We ran four prestack depth migrations, one for four possible permutations of converted waves. For the ``PPPP'' migration, we image the usual P-wave reflections, using the velocity of Figure 1. In the ``PSSP'' migration, we image waves which convert from P to S at the top of basalt, reflect as S, then convert back to P at the top of basalt. The PSSP waves are ``symmetric'', meaning that by simply replacing compressional wave velocity with an estimate of shear wave velocity below the basalt, we can image these waves with conventional methods Gratwick (2000). We simply scaled the velocity model shown in Figure 1 by 0.6 (corresponding to a Vp/Vs ratio of roughly 1.7) below the top basalt. The last two migrations image the ``asymmetric'' converted waves, ``PSPP'' and ``PPSP'', or waves for which only one leg of the source-to-receiver raypath contains a sub-basalt conversion. Our migration code can accept different velocity functions for the source-to-reflector and reflector-to-receiver legs of the downward continuation.
Since in all migrations, we assume P-wave propagation from source to top of basalt and from top of basalt to the receiver, we datumed the prestack data to 1200 meters, just above the top of basalt.
Figure 2 shows a Cubeplot view of a constant-ph PPPP migration. The interpreted base basalt reflection is just below 3000 m at this CMP (see Figure 1). On the ph gather, we see a strong reflection around 3000 m, although it has quite a bit of curvature, meaning it is imaged with too high a velocity. On a time-migrated section (not shown), we interpret this as a likely internal multiple; one that takes an extra bounce between the top basalt and water bottom (event 2 on Figure 3). The depth slice is taken through the top basalt reflection; notice critical angle behavior around ph=0.0004. Given the velocity of 2800 m/s just under top basalt, the predicted critical angle () is consistent with the estimate. Thus we can use critical angle as a rough means of validating the velocity model.
Figure 4 shows five selected ADCIGs from the PSSP migration, from CMP 19352 m to 24477 m. The package of strong, low-velocity events is interpreted as the top basalt water layer multiple (one bounce). However, at a depth of about 2700 m on all gathers we notice two persistent, fast events which occurs only at high ph. The deeper of the two (marked ``C'') is fairly flat, while the shallower one (marked ``*'') has a higher apparent velocity, and thus curves upward. At CMP 24477, notice a package of strong events (marked ``M'') with higher velocity than the obvious multiples below, but still not flat. Initially, we thought these events might be converted waves, but on a time-migrated section, we noted that the events have the same character as top basalt and the correct time delay to be a top basalt/water bottom internal multiple (event 2 on Figure 3). Since the events marked ``C'' seem to be independent from these probable internal multiples, we are confident in our interpretation of these events as real PSSP reflections.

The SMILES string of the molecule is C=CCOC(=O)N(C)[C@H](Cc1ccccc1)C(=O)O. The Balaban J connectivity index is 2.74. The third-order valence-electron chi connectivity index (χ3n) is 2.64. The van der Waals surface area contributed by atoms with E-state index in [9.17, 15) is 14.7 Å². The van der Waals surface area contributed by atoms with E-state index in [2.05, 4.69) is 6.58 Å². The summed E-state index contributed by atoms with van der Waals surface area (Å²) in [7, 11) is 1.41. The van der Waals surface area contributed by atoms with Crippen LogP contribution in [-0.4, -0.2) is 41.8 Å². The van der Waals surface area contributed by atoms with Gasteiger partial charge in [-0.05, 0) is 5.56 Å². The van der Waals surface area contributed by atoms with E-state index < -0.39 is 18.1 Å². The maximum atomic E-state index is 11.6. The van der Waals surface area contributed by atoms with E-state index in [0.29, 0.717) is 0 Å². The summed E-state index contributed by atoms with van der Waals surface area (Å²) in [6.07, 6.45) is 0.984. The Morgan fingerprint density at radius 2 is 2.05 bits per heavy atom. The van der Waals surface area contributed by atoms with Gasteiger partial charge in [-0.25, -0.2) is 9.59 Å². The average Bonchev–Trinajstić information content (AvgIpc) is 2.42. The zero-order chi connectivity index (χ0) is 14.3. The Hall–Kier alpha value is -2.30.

Figures 5-8 show near-angle stacks (for PPPP) and far-angle stacks (for PSSP, PSPP, and PPSP) of the four constant-ph migrations. The PPPP migration near-angle (ph = [0.0, 0.00016]) stack (Figure 5) appears to have little interpretable coherent energy below the top basalt. The signal-to-noise ratio appears highest on the right hand side of the image, and we can see a coherent event just below 3000 meters, which has been interpreted as base basalt (compare with Figure 1). A preliminary base basalt has been annotated onto the figure, but the uncertainty is quite high.
The PSSP far-angle (ph = [0.00040, 0.000696]) stack (Figure 6) has more interpretable energy, but much of it is likely due to un-suppressed multiples. The first top basalt water bottom multiple (TBM1) is readily visible, dipping down from 2000 m depth on the left to 4000 m depth on the right. The second multiple (TBM2) is visible near the bottom of the section. On the right side of the image, we have an interesting package of events, which we believe are internal multiples (labeled ``IM2''; event 2 on Figure 3), and which appear convex between CMP 24000-28000 m, and then appear to dip down between CMP 20000-24000 m. The possible sub-basalt PSSP event that we interpreted in Figure 4 is annotated with the CMP location (in kilometers) of the gathers.
Time constraints prevented us from more fully interpreting the results of the far-angle (ph = [0.00016, 0.000408]) stacks of the asymmetric mode migrations (Figures 7 and 8). Still a few comparative features merit attention. We note that the first top basalt water bottom multiple focuses differently on each plot, and also a slight relative horizontal shift between the two panels. In perfunctory viewing of the migrated gathers, we saw no obvious candidates for PSPP or PPSP waves. We may not be looking in the right places, or our lack of success may underscore our need for more serious velocity analysis, or both.